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  • 01.28.11

Hey Mint.com, Digg Chiefs, Who Is Your Favorite Fictional Executive?

Mint.com founder Aaron Patzer and Digg CEO Matt Williams kick off our inaugural edition of The Cold Call.

Welcome to Cold Call, where we zing a question to our favorite CEOs, entrepreneurs, VCs, and tech evangelists to see how they answer — and how you’d respond. Joining us today are Mint.com founder Aaron Patzer and Digg CEO Matt Williams.

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Some of the best known executives are fictional, from Jack Donaghy to Miranda Priestly to Don Draper. The way they run their companies can offer lessons and inspiration beyond the boilerplate in a Donald Trump-approved business 101 handbook. Take Mr. Burns, from The Simpsons. Try to think of another exec who runs an empire with as much of an iron fist. (Steve Jobs, anyone?) Is he the the archetypal Machiavellian ruler, or just another a-hole boss not worth emulating?

Who is your favorite fictional exec? What lessons have you gleaned from that character? In what ways, if any, have those lessons applied to your business?


Scrooge McDuck is the ultimate saver and investor. He holds a diversified portfolio of companies, real estate, and most importantly, hard currency (gold) instead of fiat (paper) dollars.

Rather than spend recklessly, he’s known for going out of his way to save a dollar or two: walking vs. taking a taxi, or denying Huey, Louie and Dewey their allowance if their chores are done poorly. This is definitely the way to run and grow a startup when cash is king: pay low salaries (at Mint we paid 1/3 the market rate for the first 6 months, then half the market rate for the next 6 months), cut costs, focus on cash flow, and pay contractors based on performance.

Accounts receivable are nothing–it’s money in the bank (particularly gold coins you can swim through) that matters.


While I can’t claim true Trekkie status, my favorite fictional exec
would have to be Captain Kirk. He embodies numerous
character traits worth emulating as an executive. No coincidence that
his ship is called the Enterprise.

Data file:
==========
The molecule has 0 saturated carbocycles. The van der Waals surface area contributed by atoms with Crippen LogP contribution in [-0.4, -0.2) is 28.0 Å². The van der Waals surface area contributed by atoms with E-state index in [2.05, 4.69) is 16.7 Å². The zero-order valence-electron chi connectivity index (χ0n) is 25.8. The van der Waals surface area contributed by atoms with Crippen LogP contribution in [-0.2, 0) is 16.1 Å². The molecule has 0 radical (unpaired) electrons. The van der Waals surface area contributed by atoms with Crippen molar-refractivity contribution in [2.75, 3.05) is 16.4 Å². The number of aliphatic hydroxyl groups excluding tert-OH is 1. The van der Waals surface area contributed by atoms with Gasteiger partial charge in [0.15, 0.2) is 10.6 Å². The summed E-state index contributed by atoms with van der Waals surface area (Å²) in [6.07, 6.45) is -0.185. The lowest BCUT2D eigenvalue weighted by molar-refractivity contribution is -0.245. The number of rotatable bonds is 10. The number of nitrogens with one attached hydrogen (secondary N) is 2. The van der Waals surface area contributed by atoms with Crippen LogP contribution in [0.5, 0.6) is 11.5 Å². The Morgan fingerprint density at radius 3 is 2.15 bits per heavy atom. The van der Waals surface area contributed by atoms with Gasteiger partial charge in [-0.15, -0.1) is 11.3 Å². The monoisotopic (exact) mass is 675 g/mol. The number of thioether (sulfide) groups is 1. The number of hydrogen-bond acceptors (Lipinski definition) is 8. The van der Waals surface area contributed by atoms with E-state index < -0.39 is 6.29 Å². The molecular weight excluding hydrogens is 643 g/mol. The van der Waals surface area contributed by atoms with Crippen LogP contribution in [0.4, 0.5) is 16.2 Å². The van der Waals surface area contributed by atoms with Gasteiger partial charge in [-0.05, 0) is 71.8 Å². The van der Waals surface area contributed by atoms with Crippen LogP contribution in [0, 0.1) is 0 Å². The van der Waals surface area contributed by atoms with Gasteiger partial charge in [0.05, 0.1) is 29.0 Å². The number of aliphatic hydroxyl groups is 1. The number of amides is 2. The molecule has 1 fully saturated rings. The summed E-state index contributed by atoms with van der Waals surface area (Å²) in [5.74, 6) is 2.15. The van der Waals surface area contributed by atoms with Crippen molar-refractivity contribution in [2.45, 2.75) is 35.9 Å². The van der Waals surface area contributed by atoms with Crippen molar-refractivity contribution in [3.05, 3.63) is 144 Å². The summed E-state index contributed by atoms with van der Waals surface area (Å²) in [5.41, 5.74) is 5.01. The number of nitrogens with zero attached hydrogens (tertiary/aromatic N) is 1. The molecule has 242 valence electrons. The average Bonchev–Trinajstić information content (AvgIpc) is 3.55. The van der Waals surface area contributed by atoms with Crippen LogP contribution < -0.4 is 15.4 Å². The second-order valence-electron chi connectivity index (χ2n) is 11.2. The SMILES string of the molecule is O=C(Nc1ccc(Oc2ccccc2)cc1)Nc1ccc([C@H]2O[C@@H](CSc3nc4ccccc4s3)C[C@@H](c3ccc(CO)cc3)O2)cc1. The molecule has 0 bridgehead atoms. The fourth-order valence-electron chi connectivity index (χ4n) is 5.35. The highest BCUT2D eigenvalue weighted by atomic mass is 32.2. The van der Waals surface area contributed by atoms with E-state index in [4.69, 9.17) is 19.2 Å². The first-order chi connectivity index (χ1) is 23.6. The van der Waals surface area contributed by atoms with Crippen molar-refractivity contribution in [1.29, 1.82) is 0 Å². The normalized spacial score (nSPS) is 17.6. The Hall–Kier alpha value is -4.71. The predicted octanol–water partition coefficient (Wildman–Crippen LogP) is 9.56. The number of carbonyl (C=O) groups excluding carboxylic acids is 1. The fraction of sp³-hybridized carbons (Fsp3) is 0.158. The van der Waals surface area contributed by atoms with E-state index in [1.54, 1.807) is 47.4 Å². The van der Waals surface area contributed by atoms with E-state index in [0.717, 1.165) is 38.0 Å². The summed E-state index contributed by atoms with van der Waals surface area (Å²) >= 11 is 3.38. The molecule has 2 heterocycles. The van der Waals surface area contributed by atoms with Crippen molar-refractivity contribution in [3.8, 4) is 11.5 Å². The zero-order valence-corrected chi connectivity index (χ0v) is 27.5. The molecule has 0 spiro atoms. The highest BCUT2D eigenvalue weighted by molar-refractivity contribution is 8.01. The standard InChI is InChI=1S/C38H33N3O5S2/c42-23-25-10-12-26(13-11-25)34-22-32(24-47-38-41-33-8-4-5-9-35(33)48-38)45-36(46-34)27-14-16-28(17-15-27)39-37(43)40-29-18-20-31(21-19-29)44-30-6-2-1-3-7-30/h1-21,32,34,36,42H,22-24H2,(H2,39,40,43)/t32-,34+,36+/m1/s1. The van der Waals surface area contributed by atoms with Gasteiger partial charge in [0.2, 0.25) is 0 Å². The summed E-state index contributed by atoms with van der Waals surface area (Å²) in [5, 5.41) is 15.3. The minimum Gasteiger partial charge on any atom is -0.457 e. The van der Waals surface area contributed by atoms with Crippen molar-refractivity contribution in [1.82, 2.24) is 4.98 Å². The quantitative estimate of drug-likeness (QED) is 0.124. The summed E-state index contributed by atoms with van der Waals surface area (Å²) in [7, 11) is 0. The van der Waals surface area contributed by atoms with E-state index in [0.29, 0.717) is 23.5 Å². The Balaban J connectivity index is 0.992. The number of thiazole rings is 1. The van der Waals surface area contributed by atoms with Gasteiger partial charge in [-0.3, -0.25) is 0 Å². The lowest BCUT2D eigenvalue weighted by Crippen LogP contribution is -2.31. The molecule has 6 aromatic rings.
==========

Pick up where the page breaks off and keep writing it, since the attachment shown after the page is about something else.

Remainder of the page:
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Building the right team is perhaps the most important job of any
leader, regardless of situation. Kirk chooses a range of strong crew
members who not only have skills that complement one another, but who
also help to fill gaps in his own knowledge. He delegates well, knows
his crew’s limits, and challenges them accordingly.

Kirk jumps into the fight personally and is not afraid to sacrifice
himself for his ship, crew, or mission. As an executive, rolling up
your sleeves and submerging yourself in a given issue or crisis is
often the best way to stay connected to the customer, partner, or your
own team.

Similarly, Kirk has a bias for action. He leans into situations
instead of sitting back, and he makes confident choices with as much
data as he’s able to gather in the moment. Indecision is perhaps one
of the worst traits for an executive to have. When faced with a tough
decision, it’s important to always press forward (or to boldly go) as
Kirk does.

Most of all, Kirk is always learning from adventure. He risks the
unknown and is often humbled by his discoveries. Having come from a
family of entrepreneurs, I too am an explorer and adventurer. Working
at Digg, I am part of a social news industry defined by daily
innovation. I appreciate the humility required to lead a business into
unpredictable, constantly shifting frontiers.


Agree with Aaron or Matt? Who is your favorite fictional executive? Leave your answer in the comments below, or reply via twitter with the hashtag #coldcall. We’ll highlight the best in next week’s edition.

About the author

Austin Carr writes about design and technology for Fast Company magazine.

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